priorities, and procedures for accomplishing a specific learning objective.

But they are also able to shift their attention rapidly from one task to another…as
they independently seek the necessary information with which to achieve a given
goal. Indeed, American educator Marie Sontag wrote that today’s learners hunt
and gather knowledge through a process she calls “link, lurk, and lunge.”

And as they take far greater control over their learning process…they are
becoming experienced resource navigators, multimedia creators, and content

With these evolving traits in mind, learning is no longer merely a matter of
information transfer…but rather a process of dynamic participation… in which our
students cultivate new ways of thinking and doing, through active discovery and
discussion….experimentation and reflection.

Consequently, they not only expect….they, in fact, demand… a learning
environment that is simultaneously engaging and empowering…with plenty of
opportunities to apply what they know within the context of real-world scenarios.
Moreover…as we are all beginning to realize…they are looking for a different
relationship with their teachers. One that is no longer based on the traditional
concept of expert to acolyte…but rather is built around the premise of co-creator to
co-creator…as they assume ever-increasing responsibility for both producing and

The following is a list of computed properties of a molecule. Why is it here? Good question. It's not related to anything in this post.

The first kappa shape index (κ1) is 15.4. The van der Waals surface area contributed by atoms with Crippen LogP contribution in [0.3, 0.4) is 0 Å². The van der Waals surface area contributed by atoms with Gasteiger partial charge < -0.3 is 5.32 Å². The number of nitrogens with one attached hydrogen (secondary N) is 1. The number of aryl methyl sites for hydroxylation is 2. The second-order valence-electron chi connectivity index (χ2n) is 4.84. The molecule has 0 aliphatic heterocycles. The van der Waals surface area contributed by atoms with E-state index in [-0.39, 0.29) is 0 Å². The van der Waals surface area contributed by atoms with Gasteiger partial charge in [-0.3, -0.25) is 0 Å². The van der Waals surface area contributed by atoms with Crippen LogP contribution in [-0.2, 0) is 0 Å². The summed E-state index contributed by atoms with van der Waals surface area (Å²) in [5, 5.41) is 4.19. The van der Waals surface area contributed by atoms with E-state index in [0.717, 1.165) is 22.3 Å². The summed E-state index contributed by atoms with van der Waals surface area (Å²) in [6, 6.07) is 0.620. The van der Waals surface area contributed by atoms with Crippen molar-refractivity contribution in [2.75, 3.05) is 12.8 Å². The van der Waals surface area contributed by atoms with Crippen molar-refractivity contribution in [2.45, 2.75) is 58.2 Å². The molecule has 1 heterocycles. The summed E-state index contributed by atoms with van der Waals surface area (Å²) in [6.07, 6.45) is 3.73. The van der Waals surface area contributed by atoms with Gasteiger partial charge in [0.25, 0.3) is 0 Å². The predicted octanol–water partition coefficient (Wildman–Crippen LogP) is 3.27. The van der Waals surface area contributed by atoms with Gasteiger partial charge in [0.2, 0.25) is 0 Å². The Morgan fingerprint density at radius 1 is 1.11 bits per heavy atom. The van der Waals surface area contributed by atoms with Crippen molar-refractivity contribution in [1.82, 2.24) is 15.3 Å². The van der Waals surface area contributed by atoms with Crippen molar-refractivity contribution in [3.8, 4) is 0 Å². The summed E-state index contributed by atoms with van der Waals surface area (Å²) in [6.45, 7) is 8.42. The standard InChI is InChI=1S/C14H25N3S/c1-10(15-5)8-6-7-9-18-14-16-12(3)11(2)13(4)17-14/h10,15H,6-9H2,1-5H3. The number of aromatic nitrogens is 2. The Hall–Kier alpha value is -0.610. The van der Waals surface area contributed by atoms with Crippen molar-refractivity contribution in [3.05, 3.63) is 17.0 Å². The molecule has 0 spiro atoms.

consuming new knowledge.

Therefore, as institutions of higher education, tasked with preparing creative and
competent 21st century knowledge leaders…we find ourselves having to
fundamentally realign the attitudes and principles; norms and practices that have
traditionally driven the academic enterprise.

And for distance educators that means creating an e-learning model that combines
the stability and structure of the conventional learning management system we
favor…with the flexibility and interactivity of the personal learning environment
our students prefer.

To be sure, we have come a long way since the early days of Web-based
education…when our course modules were little more than a series of hand-outs
published and delivered online…through the university’s proprietary…albeit
somewhat primitive…learning management system.

But as technology improved…we gradually developed an LMS that was above all,
reliable, scalable, and secure…offering new and exciting options for expanding
both our reach and our capabilities.

So in addition to downloading courseware…we were soon using this structured
platform to give and grade exams…evaluate student performance…coordinate chat
rooms and discussion forums…and furnish a variety of student support services.

Then with the advent of Web 2.0 and its highly interactive technologies…we
ushered in the era of networked learning…which allows us to in many ways
replicate the virtual worlds our learners inhabit in their downtime.
In fact, our faculties and students alike can meet, connect, and collaborate at
will…while at the same time exercising greater control over every aspect of the
learning process…from time and space…to identity and relationship.
Consequently, we are able to do more than simply imitate the face-to-face learning
environment. We have improved it tremendously.

And now, by expanding our learning management systems to incorporate both the
tools and the services our students use to organize and control their personal
learning environments…we have an unprecedented opportunity to provide them